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Is it PMS?
Premenstrual syndrome (PMS) is a collection of physical and emotional symptoms that start a week or so before your period. It makes some people feel more emotional than usual and others bloated and achy.
PMS can also make people feel depressed in the weeks leading up to their period. This may make you feel:
- uninterested in sex
- like sleeping too much or too little
- like eating too much or too little
Other reasons you might feel depressed before your period include:
- Premenstrual dysphoric disorder (PMDD). PMDD is very similar to PMS, but its symptoms are more severe. Many people with PMDD report feeling very depressed before their period, some to the point of thinking about suicide. While recent research estimates about 75 percent of women have PMS during their reproductive years, only 3 to 8 percent have PMDD.
- Premenstrual exacerbation. This refers to when symptoms of an existing condition, including depression, become worse in the weeks or days leading up to your period. Depression is one of the most common conditions that coexists with PMS. About half of all women who get treated for PMS also have either depression or anxiety.
Read on to learn more about the connection between PMS and depression.
Experts aren’t sure about the exact cause of PMS, but it’s likely linked to hormonal fluctuations that happen during the second half of the menstrual cycle.
Ovulation happens about halfway through your cycle. During this time, your body releases an egg, causing estrogen and progesterone levels to drop. A shift in these hormones can cause both physical and emotional symptoms.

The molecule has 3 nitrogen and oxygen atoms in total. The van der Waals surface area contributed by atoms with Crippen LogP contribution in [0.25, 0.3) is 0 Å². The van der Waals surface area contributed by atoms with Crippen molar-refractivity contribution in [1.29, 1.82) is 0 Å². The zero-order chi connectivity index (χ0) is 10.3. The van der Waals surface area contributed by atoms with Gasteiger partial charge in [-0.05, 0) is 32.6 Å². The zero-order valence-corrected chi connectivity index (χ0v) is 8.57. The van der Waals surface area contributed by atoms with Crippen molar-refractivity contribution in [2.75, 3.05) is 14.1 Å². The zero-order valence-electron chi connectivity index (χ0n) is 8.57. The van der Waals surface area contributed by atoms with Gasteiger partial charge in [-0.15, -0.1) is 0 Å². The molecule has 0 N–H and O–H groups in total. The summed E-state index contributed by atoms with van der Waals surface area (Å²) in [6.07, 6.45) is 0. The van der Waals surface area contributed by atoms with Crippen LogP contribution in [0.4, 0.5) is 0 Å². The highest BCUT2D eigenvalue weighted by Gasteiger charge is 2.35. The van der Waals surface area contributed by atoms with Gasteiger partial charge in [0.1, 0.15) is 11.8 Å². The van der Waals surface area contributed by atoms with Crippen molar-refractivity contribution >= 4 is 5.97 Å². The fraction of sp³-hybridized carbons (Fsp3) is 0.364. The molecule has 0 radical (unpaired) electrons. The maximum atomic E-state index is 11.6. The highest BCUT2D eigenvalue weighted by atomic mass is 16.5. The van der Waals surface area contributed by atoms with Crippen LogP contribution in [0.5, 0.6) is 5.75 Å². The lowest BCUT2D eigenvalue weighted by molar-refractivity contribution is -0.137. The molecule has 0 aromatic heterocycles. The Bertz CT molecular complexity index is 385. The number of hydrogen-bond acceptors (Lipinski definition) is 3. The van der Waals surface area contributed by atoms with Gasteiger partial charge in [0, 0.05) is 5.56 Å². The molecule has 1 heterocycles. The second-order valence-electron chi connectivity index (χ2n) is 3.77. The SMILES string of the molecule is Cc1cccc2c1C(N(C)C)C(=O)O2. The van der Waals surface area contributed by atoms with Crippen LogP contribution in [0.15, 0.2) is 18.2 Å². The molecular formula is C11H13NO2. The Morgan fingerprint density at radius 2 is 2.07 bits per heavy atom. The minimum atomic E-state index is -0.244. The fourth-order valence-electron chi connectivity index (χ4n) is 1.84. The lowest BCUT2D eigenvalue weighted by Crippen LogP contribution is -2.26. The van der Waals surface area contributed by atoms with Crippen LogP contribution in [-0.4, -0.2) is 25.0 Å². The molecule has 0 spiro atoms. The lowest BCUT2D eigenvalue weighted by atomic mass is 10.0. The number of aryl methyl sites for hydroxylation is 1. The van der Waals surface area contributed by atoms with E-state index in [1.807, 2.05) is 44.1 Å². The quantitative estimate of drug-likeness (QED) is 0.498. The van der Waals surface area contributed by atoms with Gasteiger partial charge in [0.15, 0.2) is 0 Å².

Changes in estrogen and progesterone levels also influence serotonin levels. This is a neurotransmitter that helps regulate your mood, sleep cycle, and appetite. Low levels of serotonin are linked to feelings of sadness and irritability, in addition to trouble sleeping and unusual food cravings — all common PMS symptoms.
Your symptoms should improve when estrogen and progesterone levels rise again. This
There’s no standard treatment for depression during PMS. But several lifestyle changes and a few medications may help relieve your emotional symptoms.
Track your symptoms
If you don’t already, start keeping track of your menstrual cycle and your emotions throughout its different stages. This will help you confirm that your depression symptoms are indeed linked to your cycle. Knowing that there’s a reason you’re feeling down can also help keep things in perspective and offer some validation.
Having a detailed log of your last few cycles is also handy if you want to bring up your symptoms with your doctor. There’s still some stigma around PMS, and having documentation of your symptoms might help you feel more confident about bringing them up. It can also help your doctor get a better idea of what’s going on.
You can track your cycle and symptoms using period-tracking app on your phone. Look for one that allows you to add your own symptoms.
You can also print out a chart or make your own. Across the top, write the day of the month (1 through 31). List your symptoms down the left side of the page. Put an X in the box next to the symptoms you experience each day. Note whether each symptom is mild, moderate, or severe.
To track depression, make sure to note when you experience any of these symptoms:
- crying spells
- food cravings or appetite loss
- poor sleep or too much sleep
- trouble concentrating
- lack of interest in your daily activities
- tiredness, lack of energy
Hormonal birth control
Hormonal birth control methods, such as the pill or patch, can help with bloating, tender breasts, and other physical PMS symptoms. For some people, they can also help with emotional symptoms, including depression.